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dc.contributor.authorOtieno, W.
dc.contributor.authorMunene, I. I.
dc.date.accessioned2014-01-30T15:42:17Z
dc.date.available2014-01-30T15:42:17Z
dc.date.issued2008-04
dc.identifier.citationHigher Education. April 2008, Volume 55, Issue 4, pp 461-479en_US
dc.identifier.issn1573-174X
dc.identifier.urihttp://ir-library.ku.ac.ke/handle/123456789/8895
dc.descriptionDOI: 10.1007/s10734-007-9067-3en_US
dc.description.abstractReform in higher education financing in Kenya has been occasioned by both endogenous and exogenous variables. Internal pressures of a declining economy, rapid demographic growth and increased inter-and intra-sectoral competition for scare financial resources, couple with external neo-liberal doctrine championed by global donors like the World Bank have resulted in a new market-competitive policy of financing higher education. This paper analyzes the equity and risk effects of the new policy for the main stakeholders, namely students, academics and institutions themselves. The paper contends that the policy shift has had a significant effect on equity just as it has introduced universities to risks through engagement in academic capitalism with its emphasis on marketization of university programs and services. The paper concludes with suggestions on some policy options that could help to mitigate the negative consequences of this new policy.en_US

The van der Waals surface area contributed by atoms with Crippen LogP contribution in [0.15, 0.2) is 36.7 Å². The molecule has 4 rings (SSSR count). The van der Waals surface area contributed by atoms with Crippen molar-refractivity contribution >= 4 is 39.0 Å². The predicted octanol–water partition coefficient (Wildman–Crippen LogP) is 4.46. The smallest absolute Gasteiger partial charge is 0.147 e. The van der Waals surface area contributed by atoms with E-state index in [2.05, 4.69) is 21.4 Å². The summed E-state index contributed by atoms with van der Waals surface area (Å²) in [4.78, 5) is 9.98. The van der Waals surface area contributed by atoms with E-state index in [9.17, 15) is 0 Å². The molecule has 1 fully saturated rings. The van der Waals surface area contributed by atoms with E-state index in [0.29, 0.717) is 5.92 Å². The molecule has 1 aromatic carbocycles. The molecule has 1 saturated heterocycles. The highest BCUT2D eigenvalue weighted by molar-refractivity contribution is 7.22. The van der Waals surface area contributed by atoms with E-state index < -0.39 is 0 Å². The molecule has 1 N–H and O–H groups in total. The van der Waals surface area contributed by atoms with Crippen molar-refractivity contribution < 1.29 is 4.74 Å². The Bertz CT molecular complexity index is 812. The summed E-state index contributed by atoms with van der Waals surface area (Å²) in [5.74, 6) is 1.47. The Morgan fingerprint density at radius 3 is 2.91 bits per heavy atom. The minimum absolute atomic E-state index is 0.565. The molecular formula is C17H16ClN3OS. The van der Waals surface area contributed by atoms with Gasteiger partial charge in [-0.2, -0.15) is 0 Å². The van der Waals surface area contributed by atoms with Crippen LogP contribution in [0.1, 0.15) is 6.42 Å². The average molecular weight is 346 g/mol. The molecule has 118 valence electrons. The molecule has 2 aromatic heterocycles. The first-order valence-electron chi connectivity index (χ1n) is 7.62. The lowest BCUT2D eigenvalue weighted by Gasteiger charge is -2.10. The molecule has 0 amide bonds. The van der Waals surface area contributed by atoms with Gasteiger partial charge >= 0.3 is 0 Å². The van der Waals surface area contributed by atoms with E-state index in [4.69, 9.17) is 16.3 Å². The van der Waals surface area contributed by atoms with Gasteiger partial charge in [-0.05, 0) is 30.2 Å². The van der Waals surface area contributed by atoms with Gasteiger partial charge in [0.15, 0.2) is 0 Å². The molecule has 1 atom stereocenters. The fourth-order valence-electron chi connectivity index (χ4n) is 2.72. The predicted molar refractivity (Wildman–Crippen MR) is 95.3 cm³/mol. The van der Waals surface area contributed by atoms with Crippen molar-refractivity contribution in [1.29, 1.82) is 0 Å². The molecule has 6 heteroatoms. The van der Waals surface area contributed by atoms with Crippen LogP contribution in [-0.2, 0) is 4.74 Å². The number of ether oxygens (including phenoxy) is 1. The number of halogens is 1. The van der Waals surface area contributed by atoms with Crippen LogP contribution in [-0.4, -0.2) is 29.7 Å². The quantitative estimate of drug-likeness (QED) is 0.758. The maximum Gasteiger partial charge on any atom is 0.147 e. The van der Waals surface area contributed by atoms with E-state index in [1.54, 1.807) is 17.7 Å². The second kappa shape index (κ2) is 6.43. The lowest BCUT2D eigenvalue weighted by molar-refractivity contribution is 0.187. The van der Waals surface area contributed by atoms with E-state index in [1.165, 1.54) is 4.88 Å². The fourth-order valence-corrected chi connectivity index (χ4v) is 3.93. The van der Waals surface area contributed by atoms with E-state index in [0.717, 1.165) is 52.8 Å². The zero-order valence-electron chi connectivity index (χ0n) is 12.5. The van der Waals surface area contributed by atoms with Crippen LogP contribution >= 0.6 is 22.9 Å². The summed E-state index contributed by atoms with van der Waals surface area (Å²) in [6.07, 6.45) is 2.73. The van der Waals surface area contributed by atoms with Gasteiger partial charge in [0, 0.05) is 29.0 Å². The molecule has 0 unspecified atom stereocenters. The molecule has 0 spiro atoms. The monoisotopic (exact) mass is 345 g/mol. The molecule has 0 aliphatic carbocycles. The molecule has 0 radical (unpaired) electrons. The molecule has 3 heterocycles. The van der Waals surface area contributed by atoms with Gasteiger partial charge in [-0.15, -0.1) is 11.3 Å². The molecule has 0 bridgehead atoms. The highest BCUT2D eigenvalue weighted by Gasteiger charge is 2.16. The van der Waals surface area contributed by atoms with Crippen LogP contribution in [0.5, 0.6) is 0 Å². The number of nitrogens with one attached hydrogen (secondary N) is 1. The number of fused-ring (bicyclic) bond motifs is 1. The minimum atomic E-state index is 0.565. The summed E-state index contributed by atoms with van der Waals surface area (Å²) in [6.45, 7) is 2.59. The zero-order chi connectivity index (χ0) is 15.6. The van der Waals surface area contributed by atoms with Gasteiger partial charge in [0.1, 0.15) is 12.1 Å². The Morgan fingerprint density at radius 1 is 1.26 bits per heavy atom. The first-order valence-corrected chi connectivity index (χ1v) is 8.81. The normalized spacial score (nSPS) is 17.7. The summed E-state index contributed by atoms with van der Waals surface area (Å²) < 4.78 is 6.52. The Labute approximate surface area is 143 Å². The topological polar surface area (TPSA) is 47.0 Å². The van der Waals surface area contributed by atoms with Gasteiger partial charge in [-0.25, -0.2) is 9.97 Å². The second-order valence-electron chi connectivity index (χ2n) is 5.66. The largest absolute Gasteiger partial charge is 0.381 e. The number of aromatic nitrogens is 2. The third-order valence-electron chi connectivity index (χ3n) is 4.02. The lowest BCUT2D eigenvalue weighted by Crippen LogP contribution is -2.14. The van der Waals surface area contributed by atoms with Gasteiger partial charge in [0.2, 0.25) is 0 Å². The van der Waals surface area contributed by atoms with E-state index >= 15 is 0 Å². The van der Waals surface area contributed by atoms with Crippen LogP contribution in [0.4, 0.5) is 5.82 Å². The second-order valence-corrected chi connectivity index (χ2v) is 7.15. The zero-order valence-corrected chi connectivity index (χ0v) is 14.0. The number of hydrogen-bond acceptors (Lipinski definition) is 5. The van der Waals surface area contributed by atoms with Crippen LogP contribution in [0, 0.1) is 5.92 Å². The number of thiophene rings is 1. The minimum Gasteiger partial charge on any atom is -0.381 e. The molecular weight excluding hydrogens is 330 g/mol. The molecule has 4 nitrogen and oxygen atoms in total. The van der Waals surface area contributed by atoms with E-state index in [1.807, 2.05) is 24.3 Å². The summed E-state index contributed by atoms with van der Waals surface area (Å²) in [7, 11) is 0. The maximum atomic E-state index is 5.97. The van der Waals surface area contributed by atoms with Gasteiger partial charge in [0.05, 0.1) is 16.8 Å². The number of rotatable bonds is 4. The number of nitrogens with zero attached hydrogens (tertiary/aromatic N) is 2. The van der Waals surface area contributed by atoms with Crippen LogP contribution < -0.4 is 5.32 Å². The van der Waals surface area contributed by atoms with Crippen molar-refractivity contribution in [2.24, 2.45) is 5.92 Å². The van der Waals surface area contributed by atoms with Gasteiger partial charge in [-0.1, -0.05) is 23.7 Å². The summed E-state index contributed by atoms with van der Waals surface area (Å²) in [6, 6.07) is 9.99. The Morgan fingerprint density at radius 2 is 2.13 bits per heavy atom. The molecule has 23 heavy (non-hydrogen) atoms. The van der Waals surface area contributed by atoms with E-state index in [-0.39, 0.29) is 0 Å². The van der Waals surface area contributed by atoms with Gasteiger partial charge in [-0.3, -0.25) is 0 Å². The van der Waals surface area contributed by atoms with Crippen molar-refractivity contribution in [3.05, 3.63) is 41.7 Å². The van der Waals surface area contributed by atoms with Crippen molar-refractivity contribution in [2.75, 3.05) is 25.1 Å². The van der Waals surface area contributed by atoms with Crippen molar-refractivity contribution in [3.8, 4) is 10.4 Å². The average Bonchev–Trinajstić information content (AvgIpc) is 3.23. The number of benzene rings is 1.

dc.language.isoenen_US
dc.publisherSpringer Netherlandsen_US
dc.subjectEquityen_US
dc.subjectHigher education financeen_US
dc.subjectHigher education policyen_US
dc.subjectKenyaen_US
dc.subjectMarket-competitive policyen_US
dc.titleChanging the Course: Equity Effects and Institutional Risk Amid Policy Shift in Higher Education Financing in Kenyaen_US
dc.typeArticleen_US


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